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Trump Wants to Work with Congress to End Visa Diversity Lottery


President Donald Trump has said the Uzbek attacker who killed people Tuesday night in Manhattan came to the United States on a diversity immigrant visa. In the wake of the attack, Trump says he wants to work with Congress immediately to end the diversity lottery program.

“I am today starting the process of terminating the Diversity Lottery Program. I am going to ask Congress to immediately initiate work to get rid of this program—diversity. Diversity Lottery. Sounds nice, it’s not nice. It’s not good. It’s not good. It hasn’t been good. We’ve been against it,” Trump said.


For would-be Americans who don’t have family in the U.S., or an employer to sponsor them, or who aren’t refugees, the diversity visa, also known as the green card lottery, is the only option. It requires a high school degree or a few years of work experience just to qualify.

The State Department noted, however, that visa information is confidential under U.S. law, and that they could not comment on any specific visa application.

Senate minority leader Chuck Schumer played an important role in drawing up legislation for the program in the 1990s. In a statement released Tuesday, he said "I have always believed and continue to believe that immigration is good for America," proposing that Trump focus on the "real solution" of anti-terrorism funding, which would be cut under the most recent budget proposed by the administration.


Though Trump attributed the visa lottery program to Schumer, the Senate minority leader was actually one of the "Gang of 8" bipartisan lawmakers who, in 2013, wrote the Comprehensive Immigration Reform bill which would have cut the green card lottery altogether. The bill passed the Senate but was not voted on by the house and since expired.

FILE - Senate Minority Leader Chuck Schumer of New York speaks to reporters on Capitol Hill in Washington, July 28, 2017, after the Republican-controlled Senate proved unable to repeal and replace the Affordable Care Act.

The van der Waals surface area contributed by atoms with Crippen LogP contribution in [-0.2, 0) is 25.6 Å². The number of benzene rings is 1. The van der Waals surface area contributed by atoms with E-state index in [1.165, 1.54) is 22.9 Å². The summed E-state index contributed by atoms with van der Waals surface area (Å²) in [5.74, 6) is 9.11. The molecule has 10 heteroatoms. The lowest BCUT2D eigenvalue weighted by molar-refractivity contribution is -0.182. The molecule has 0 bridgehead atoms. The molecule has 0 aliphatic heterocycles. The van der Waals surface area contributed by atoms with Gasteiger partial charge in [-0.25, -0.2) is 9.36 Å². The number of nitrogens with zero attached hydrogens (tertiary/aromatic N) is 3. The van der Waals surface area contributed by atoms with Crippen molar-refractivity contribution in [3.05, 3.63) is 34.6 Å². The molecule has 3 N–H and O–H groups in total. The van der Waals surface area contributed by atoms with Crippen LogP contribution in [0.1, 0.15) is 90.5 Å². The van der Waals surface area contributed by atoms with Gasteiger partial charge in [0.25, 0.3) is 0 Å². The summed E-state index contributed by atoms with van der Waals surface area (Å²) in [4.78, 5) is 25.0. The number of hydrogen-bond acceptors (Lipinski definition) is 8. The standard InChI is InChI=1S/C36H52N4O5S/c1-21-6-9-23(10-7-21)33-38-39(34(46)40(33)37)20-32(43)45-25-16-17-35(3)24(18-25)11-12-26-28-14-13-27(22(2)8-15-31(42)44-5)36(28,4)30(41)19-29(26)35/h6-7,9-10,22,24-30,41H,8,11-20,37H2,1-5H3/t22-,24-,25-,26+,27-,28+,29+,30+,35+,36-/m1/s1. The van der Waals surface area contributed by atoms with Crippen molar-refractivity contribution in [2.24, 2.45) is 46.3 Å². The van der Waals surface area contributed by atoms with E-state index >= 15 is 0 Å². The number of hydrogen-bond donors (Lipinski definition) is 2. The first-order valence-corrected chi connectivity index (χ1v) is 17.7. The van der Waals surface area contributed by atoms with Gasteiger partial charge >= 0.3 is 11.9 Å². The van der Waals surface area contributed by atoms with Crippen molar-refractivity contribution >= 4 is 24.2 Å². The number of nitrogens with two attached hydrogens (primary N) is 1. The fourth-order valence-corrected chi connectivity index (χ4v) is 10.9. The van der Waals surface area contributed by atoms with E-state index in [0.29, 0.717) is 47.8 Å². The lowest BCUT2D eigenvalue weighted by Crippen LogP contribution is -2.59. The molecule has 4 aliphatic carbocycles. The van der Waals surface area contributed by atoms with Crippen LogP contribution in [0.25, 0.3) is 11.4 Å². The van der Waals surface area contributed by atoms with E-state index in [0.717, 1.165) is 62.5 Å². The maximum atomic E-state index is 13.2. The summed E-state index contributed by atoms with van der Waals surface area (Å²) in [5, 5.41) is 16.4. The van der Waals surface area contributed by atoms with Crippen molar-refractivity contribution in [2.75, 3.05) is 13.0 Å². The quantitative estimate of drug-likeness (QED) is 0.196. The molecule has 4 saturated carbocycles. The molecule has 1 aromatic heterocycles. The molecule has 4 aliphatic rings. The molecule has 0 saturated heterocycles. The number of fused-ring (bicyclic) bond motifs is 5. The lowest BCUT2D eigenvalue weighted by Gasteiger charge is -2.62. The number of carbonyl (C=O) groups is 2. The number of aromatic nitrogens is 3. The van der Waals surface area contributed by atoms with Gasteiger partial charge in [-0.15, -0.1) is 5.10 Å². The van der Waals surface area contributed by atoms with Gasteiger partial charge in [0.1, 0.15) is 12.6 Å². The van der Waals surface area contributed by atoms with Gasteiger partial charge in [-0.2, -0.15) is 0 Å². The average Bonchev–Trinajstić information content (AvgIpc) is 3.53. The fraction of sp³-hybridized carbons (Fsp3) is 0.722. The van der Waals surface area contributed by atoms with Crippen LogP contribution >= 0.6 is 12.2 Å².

FILE - Senate Minority Leader Chuck Schumer of New York speaks to reporters on Capitol Hill in Washington, July 28, 2017, after the Republican-controlled Senate proved unable to repeal and replace the Affordable Care Act.

Leon Fresco, the former deputy assistant attorney general for the Office of Immigration Litigation at the U.S Department of Justice Civil Division during the Obama administration, drafted the legislation in 2013.

"We did end the diversity lottery, though we replaced it with a work visa (merit immigration) that would allow you still to come but you’d have to earn your green card over time by making various contributions to the country," he told VOA in an earlier interview, specifying that cutting the program was part of a compromise between parties.

Recently, the U.S. State Department announced that all entries to the lottery between October 3 and 10 had been lost and must be resubmitted.

Earlier this year, republican senators proposed scrapping the program altogether.

If the application to the Green Card lottery is valid, your number is chosen and you pass the other requirements for immigrants, you still need the money to get to the U.S. It's a small portion of immigration to the U.S. every year, but larger than other cornerstones of the program, like employment-based immigrant visas.

In Fiscal Year 2016, the U.S. issued 45,664 diversity visas, of which 2,366 were from Uzbekistan.

Natives of all countries qualify except Bangladesh, Brazil, Canada, China (mainland-born), Colombia, the Dominican Republic, El Salvador, Haiti, India, Jamaica, Mexico, Nigeria, Pakistan, Peru, the Philippines, South Korea, the United Kingdom (except Northern Ireland) and its dependent territories, and Vietnam. People born in Hong Kong, Macau, and Taiwan are eligible.

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